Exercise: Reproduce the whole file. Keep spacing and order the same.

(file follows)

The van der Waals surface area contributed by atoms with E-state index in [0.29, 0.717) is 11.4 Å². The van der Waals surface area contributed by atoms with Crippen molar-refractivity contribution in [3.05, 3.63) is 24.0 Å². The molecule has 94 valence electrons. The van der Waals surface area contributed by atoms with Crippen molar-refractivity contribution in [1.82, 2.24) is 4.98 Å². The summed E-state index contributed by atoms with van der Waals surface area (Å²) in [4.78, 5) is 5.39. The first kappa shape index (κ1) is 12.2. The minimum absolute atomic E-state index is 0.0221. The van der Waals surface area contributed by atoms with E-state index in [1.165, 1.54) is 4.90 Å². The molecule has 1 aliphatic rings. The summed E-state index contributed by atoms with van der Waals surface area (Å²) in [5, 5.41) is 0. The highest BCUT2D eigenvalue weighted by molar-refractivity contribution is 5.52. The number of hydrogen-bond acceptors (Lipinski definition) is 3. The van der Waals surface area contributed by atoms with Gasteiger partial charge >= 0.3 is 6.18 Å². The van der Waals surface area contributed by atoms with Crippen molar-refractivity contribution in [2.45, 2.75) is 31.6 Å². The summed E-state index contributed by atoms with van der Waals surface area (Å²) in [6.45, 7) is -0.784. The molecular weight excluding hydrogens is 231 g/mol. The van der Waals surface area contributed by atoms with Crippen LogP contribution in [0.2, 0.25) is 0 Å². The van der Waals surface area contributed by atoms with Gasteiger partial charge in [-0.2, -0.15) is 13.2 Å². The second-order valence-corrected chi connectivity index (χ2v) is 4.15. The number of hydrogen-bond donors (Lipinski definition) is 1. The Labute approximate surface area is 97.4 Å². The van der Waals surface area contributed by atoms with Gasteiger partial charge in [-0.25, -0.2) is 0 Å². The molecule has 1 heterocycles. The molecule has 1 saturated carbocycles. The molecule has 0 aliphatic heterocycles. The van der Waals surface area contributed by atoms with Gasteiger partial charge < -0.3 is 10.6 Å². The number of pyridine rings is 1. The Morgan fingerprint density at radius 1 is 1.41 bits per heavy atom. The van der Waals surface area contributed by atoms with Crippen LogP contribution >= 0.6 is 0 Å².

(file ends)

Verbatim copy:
The van der Waals surface area contributed by atoms with E-state index in [0.29, 0.717) is 11.4 Å². The van der Waals surface area contributed by atoms with Crippen molar-refractivity contribution in [3.05, 3.63) is 24.0 Å². The molecule has 94 valence electrons. The van der Waals surface area contributed by atoms with Crippen molar-refractivity contribution in [1.82, 2.24) is 4.98 Å². The summed E-state index contributed by atoms with van der Waals surface area (Å²) in [4.78, 5) is 5.39. The first kappa shape index (κ1) is 12.2. The minimum absolute atomic E-state index is 0.0221. The van der Waals surface area contributed by atoms with E-state index in [1.165, 1.54) is 4.90 Å². The molecule has 1 aliphatic rings. The summed E-state index contributed by atoms with van der Waals surface area (Å²) in [5, 5.41) is 0. The highest BCUT2D eigenvalue weighted by molar-refractivity contribution is 5.52. The number of hydrogen-bond acceptors (Lipinski definition) is 3. The van der Waals surface area contributed by atoms with Gasteiger partial charge >= 0.3 is 6.18 Å². The van der Waals surface area contributed by atoms with Crippen molar-refractivity contribution in [2.45, 2.75) is 31.6 Å². The summed E-state index contributed by atoms with van der Waals surface area (Å²) in [6.45, 7) is -0.784. The molecular weight excluding hydrogens is 231 g/mol. The van der Waals surface area contributed by atoms with Crippen LogP contribution in [0.2, 0.25) is 0 Å². The van der Waals surface area contributed by atoms with Gasteiger partial charge in [-0.2, -0.15) is 13.2 Å². The second-order valence-corrected chi connectivity index (χ2v) is 4.15. The number of hydrogen-bond donors (Lipinski definition) is 1. The Labute approximate surface area is 97.4 Å². The van der Waals surface area contributed by atoms with Gasteiger partial charge in [-0.25, -0.2) is 0 Å². The molecule has 1 heterocycles. The molecule has 1 saturated carbocycles. The molecule has 0 aliphatic heterocycles. The van der Waals surface area contributed by atoms with Gasteiger partial charge < -0.3 is 10.6 Å². The number of pyridine rings is 1. The Morgan fingerprint density at radius 1 is 1.41 bits per heavy atom. The van der Waals surface area contributed by atoms with Crippen LogP contribution >= 0.6 is 0 Å².